Marvel with them. Slow down to take in all of what God has done and is doing—from answers to prayers to watching clouds pass by or raindrops bounce. Marveling at the splendor of God is something parents don’t do enough. Kids are great at it! If parents can step into the wonder of a child, it makes for great faith-based conversations.

Play with them. Research suggests that the way a kid plays indicates what they’re interested in, how they’re processing, and what they are wrestling with. Consider pulling out the blocks and share things that you’re grateful for together, or try baking bread together and connecting the story of God providing in the wilderness. Or simply get on the floor and pay attention to the way your child is playing. Later, during a meal or in the car, consider asking them questions about the things that they experienced in play.

These may seem like simple, basic discipleship practices, and they are! Lasting faith formation happens in day-to-day action. And, take heart: being equipped as a spiritual leader for your kids doesn’t take a theological degree. It starts with being a faithful disciple of Jesus Christ. Then invite your young child(ren) into that journey, too. The walk will be richer as you learn with and from one another.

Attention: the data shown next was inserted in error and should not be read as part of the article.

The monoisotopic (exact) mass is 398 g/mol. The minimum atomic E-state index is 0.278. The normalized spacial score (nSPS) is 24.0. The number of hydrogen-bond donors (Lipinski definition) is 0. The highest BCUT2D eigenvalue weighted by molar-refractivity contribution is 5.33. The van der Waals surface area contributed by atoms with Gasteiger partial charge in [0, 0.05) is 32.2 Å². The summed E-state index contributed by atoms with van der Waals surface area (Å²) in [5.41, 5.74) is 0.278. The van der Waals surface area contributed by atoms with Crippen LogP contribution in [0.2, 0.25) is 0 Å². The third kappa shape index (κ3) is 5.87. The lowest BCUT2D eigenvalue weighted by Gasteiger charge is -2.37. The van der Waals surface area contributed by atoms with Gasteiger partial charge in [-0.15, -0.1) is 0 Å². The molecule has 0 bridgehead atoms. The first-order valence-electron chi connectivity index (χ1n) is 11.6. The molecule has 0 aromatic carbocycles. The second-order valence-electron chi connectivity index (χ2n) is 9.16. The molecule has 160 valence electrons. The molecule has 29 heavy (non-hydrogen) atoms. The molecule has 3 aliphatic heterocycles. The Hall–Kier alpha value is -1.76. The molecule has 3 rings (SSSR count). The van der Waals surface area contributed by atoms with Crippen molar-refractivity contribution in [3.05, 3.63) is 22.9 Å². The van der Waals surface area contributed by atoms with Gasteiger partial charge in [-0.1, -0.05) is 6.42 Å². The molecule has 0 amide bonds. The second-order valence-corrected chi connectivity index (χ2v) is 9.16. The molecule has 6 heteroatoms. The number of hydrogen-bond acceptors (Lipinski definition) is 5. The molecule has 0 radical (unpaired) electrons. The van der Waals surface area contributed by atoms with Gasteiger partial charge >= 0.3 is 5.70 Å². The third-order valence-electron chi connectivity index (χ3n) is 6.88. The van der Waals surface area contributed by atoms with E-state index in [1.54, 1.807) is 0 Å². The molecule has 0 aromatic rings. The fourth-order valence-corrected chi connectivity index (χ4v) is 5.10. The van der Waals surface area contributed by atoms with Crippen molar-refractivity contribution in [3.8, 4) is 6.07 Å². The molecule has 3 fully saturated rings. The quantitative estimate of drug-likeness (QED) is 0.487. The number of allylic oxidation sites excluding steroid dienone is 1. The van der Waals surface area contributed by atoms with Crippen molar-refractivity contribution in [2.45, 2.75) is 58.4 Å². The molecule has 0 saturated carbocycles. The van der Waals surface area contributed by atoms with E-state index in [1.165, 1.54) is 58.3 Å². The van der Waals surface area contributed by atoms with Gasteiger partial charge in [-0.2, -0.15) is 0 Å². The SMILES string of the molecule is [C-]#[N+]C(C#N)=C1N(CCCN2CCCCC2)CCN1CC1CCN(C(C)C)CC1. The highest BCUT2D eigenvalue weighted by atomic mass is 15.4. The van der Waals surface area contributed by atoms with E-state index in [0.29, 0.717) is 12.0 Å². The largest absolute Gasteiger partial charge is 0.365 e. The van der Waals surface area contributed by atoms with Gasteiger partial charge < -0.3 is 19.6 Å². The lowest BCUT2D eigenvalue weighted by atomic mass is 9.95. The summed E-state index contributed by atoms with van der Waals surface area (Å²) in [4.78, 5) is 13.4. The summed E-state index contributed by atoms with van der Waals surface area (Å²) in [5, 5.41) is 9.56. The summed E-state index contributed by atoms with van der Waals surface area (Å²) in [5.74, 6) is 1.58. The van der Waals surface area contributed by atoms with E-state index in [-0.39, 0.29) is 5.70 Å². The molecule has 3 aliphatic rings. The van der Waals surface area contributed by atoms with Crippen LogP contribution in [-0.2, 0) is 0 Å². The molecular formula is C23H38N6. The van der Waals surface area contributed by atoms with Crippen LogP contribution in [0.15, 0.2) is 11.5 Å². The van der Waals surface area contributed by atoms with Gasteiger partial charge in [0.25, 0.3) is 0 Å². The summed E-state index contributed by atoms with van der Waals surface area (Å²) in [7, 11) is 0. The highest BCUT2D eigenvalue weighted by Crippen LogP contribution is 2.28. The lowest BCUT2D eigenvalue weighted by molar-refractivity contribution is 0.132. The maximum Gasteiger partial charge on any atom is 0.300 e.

Be encouraged, too, that you are not in this work of faith formation alone. There’s a great cloud of witnesses, both those living among us as well as our faithful ancestors in heaven. There’s the church to support you and your kids in this faith formation journey. And, there’s Jesus himself to walk alongside us.

As we pick up the work of faith formation in our children, hear these words of encouragement and conviction from the apostle Paul, as we learn and continue challenging ourselves: “Now, discipline always seems painful rather than pleasant at the time, but later it yields the peaceful fruit of righteousness to those who have been trained by it. Therefore lift your drooping hands and strengthen your weak knees and make straight paths for your feet, so that what is lame may not be put out of joint but rather be healed” (Hebrews 12:11-13).

Becky Getz is a writer and editor for the Reformed Church in America's communication team. You can contact Becky at

Rev. Annalise Radcliffe

Annalise Radcliffe is director of future church innovation for the Reformed Church in America. She is passionate about intergenerational ministry and believes that youth ministry is the work of the whole church, not just the youth pastor. She and her husband, Ron, are planting pastors of City Chapel in Grand Rapids, Michigan. You can connect with Anna by email at

Shelley Henning has been involved in children’s and family ministry for over two decades. She is the co-founder and CEO of GrowthRings ( and has written a book, numerous articles, and curriculum related to children and family ministry.